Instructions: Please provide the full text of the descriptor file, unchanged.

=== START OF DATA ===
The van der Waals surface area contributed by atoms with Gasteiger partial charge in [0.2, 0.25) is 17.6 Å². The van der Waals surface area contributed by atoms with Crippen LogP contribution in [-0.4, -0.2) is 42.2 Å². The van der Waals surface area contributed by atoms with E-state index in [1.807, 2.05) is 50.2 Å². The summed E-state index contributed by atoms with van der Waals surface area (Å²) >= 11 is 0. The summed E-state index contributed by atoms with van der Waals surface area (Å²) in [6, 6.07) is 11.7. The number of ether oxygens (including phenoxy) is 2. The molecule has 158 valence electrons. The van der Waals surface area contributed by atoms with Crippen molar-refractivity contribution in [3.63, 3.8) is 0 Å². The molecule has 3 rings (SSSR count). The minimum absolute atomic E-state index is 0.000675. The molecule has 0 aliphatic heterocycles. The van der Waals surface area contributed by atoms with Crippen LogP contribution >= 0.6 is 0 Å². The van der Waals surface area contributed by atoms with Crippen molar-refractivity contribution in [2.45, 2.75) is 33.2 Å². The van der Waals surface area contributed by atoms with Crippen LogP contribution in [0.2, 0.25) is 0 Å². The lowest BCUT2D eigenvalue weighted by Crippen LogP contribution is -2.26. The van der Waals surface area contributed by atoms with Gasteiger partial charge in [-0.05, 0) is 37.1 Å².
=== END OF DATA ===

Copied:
The van der Waals surface area contributed by atoms with Gasteiger partial charge in [0.2, 0.25) is 17.6 Å². The van der Waals surface area contributed by atoms with Crippen LogP contribution in [-0.4, -0.2) is 42.2 Å². The van der Waals surface area contributed by atoms with E-state index in [1.807, 2.05) is 50.2 Å². The summed E-state index contributed by atoms with van der Waals surface area (Å²) >= 11 is 0. The summed E-state index contributed by atoms with van der Waals surface area (Å²) in [6, 6.07) is 11.7. The number of ether oxygens (including phenoxy) is 2. The molecule has 158 valence electrons. The van der Waals surface area contributed by atoms with Crippen molar-refractivity contribution in [3.63, 3.8) is 0 Å². The molecule has 3 rings (SSSR count). The minimum absolute atomic E-state index is 0.000675. The molecule has 0 aliphatic heterocycles. The van der Waals surface area contributed by atoms with Crippen LogP contribution >= 0.6 is 0 Å². The van der Waals surface area contributed by atoms with Crippen molar-refractivity contribution in [2.45, 2.75) is 33.2 Å². The van der Waals surface area contributed by atoms with Crippen LogP contribution in [0.2, 0.25) is 0 Å². The lowest BCUT2D eigenvalue weighted by Crippen LogP contribution is -2.26. The van der Waals surface area contributed by atoms with Gasteiger partial charge in [-0.05, 0) is 37.1 Å².